The environmentalist’s case for Europe

The environmentalist’s case for Europe

The May / June 2004 edition of Green Futures magazine featured an opinion piece by John Ashton on the connection between environmentalism and the Future of Europe.

The environmentalist’s case for Europe

Pundits are predicting record low turnouts in the European elections this June – though only heroic levels of apathy would outdo the 4 percent registered by the citizens of Sunderland in 1999.

The new constitution for Europe will when it is finally agreed shape the lives of 450 million people in the enlarged European Union. Yet the Convention on the Future of Europe that crafted it has been more an exercise in “We the elites” than “We the Peoples”.

Should environmentalists worry? Here are five good reasons why they cannot achieve their goals without a strong and dynamic EU in touch with the people of Europe.

First, all but the most local environmental problems transcend political boundaries. They cannot be addressed without pooling sovereignty – whether in managing a regional watershed or the global atmosphere.

Sharing sovereignty is difficult. The EU is the world’s only sustained experiment at doing it. What the EU has achieved to date is an example of what is possible in building shared solutions to shared problems while maintaining the diversity of cultures and nations. It is a model available on an open source basis for application in other settings.

Second, weight counts in global politics. The EU, because of its pooled sovereignty, has a more powerful voice in the global diplomacy of the environment than would its member countries individually. The Kyoto Protocol would be long dead without the EU and no-one should imagine that Tony Blair, for all his commitment to climate change, could have saved it on his own.

Third, an environmentalist foreign policy must be multilateralist. Only through the application of multilaterally agreed rules can the cross-border costs of self-interested national behaviour be mitigated.

But multilateralism in its current form is a relatively recent experiment. It is under threat: from lack of political and financial investment in its instruments, from those in the US who see it as inimical to US interests, and from the short attention span of modern politics in the face of long haul problems.

It is falling to this generation to choose between a global open society based on rules equitably agreed, and a fortress world in which gated communities of power and wealth look after their own. On the front line in that choice is the EU. Europeans know that multilateralism can work because they have made it work in Europe. Environmentalists need the EU to prevail as champion of multilateral approaches elsewhere.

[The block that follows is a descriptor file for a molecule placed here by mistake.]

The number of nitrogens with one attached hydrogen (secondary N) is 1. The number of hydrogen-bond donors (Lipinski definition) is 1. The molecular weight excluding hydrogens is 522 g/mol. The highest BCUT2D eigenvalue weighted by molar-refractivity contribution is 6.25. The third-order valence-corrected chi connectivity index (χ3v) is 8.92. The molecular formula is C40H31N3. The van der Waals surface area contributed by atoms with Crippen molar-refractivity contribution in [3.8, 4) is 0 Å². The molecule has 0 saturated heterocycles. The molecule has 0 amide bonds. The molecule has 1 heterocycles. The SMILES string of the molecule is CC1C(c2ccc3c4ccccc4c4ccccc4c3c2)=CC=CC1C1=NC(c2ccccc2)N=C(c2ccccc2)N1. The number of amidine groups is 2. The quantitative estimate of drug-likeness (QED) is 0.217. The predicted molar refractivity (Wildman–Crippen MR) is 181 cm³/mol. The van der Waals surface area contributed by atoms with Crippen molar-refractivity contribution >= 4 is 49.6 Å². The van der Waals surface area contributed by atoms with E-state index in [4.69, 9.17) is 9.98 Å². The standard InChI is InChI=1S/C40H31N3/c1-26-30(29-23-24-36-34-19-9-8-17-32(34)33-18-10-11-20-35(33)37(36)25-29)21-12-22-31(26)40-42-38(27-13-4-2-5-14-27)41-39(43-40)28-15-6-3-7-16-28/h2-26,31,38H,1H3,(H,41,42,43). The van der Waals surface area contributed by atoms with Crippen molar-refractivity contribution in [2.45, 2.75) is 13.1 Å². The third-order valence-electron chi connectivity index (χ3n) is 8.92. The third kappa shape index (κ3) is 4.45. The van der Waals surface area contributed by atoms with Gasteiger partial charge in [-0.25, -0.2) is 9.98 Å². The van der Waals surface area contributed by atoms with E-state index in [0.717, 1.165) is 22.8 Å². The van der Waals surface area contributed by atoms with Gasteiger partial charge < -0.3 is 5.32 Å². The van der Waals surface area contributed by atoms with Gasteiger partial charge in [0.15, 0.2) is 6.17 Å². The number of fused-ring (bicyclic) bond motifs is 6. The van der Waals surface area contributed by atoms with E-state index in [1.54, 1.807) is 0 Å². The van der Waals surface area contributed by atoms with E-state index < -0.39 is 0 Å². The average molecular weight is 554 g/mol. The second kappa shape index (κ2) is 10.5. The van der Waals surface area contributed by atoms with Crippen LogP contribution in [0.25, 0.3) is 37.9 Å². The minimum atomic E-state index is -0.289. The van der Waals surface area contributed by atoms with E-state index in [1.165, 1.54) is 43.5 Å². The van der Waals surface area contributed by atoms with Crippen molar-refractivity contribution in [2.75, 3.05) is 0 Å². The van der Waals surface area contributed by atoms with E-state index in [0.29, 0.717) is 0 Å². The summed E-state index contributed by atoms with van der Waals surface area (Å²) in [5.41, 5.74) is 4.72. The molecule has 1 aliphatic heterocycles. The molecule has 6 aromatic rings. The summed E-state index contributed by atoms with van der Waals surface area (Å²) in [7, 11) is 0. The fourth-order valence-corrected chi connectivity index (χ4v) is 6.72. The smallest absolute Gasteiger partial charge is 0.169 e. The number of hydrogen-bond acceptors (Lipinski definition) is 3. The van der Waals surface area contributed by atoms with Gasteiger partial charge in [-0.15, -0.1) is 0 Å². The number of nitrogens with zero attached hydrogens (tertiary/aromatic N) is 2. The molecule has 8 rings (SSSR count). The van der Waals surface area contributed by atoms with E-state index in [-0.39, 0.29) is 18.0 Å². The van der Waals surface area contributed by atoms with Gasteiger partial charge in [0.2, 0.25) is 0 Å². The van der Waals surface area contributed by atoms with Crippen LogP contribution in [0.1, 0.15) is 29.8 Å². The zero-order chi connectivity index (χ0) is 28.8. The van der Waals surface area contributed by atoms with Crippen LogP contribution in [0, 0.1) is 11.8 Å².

Fourth, environmental goals can only be achieved as part of a wider social, economic and political vision. The climate negotiations are as much about how we organise our economies and prevent global instability as they are about environmental regulation in any narrow sense.

Nobody would argue that the EU’s sense of its role in the world has yet achieved this level of coherence. But its new Security Strategy acknowledges that Europe’s security depends on managing the interconnectedness of the global infrastructure in energy, transport, and information; that environmental stress and competition for natural resources outside Europe undermines security within it; and that Europe’s “diplomatic efforts, trade and environmental policies should follow the same agenda”.

Environmentalists have an overwhelming interest in the emergence of this new diplomacy based on interconnectedness. A strong EU will take us there more quickly.

Fifth, innovation is essential for the environment. But that innovation needs to be multi-dimensional – not just technological innovation, but legal, social, financial, institutional and cultural as well. This demands markets, capital, knowledge and choice to be organised on a continental scale. Nowhere is innovation being harnessed with greater effort to the requirements of sustainable development than in the EU. The EU Emissions Trading Scheme is as significant for sustainable development as any recent policy adopted anywhere.

Not even the most ardent Europhile would claim that the EU has achieved perfection on any of these fronts. It is hypocrisy for those who defend the EU’s agricultural protectionism to assert credentials in the effort against global poverty.

But sustainable development is a journey. Direction and rate of progress matter more than the precise point that has been reached at any time. By that measure, environmentalists and champions of the European project are on the same side.

So environmentalists should worry that the European project has lost touch with European people. They should overcome the ambivalence towards Europe that has long characterised their movement. They should make it their business to build a new vocation for an enlarged EU as an exemplar and driver of sustainable development globally.

They should start by voting in the European elections.


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